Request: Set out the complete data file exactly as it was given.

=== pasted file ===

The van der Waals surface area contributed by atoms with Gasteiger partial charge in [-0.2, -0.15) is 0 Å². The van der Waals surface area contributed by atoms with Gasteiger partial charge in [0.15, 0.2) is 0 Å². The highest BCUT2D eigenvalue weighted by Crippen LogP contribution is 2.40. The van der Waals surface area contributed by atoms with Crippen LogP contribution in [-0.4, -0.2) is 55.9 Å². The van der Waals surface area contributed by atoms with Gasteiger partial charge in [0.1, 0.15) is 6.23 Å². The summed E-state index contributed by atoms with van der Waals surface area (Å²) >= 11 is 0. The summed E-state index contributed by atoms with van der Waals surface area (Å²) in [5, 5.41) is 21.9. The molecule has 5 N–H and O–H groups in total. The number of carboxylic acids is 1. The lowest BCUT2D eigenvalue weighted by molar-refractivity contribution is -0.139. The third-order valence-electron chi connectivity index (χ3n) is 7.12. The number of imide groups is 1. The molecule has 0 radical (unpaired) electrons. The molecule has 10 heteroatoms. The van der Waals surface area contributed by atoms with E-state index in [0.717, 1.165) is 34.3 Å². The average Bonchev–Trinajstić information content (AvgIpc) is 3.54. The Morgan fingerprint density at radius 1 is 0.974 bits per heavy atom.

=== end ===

The van der Waals surface area contributed by atoms with Gasteiger partial charge in [-0.2, -0.15) is 0 Å². The van der Waals surface area contributed by atoms with Gasteiger partial charge in [0.15, 0.2) is 0 Å². The highest BCUT2D eigenvalue weighted by Crippen LogP contribution is 2.40. The van der Waals surface area contributed by atoms with Crippen LogP contribution in [-0.4, -0.2) is 55.9 Å². The van der Waals surface area contributed by atoms with Gasteiger partial charge in [0.1, 0.15) is 6.23 Å². The summed E-state index contributed by atoms with van der Waals surface area (Å²) >= 11 is 0. The summed E-state index contributed by atoms with van der Waals surface area (Å²) in [5, 5.41) is 21.9. The molecule has 5 N–H and O–H groups in total. The number of carboxylic acids is 1. The lowest BCUT2D eigenvalue weighted by molar-refractivity contribution is -0.139. The third-order valence-electron chi connectivity index (χ3n) is 7.12. The number of imide groups is 1. The molecule has 0 radical (unpaired) electrons. The molecule has 10 heteroatoms. The van der Waals surface area contributed by atoms with E-state index in [0.717, 1.165) is 34.3 Å². The average Bonchev–Trinajstić information content (AvgIpc) is 3.54. The Morgan fingerprint density at radius 1 is 0.974 bits per heavy atom.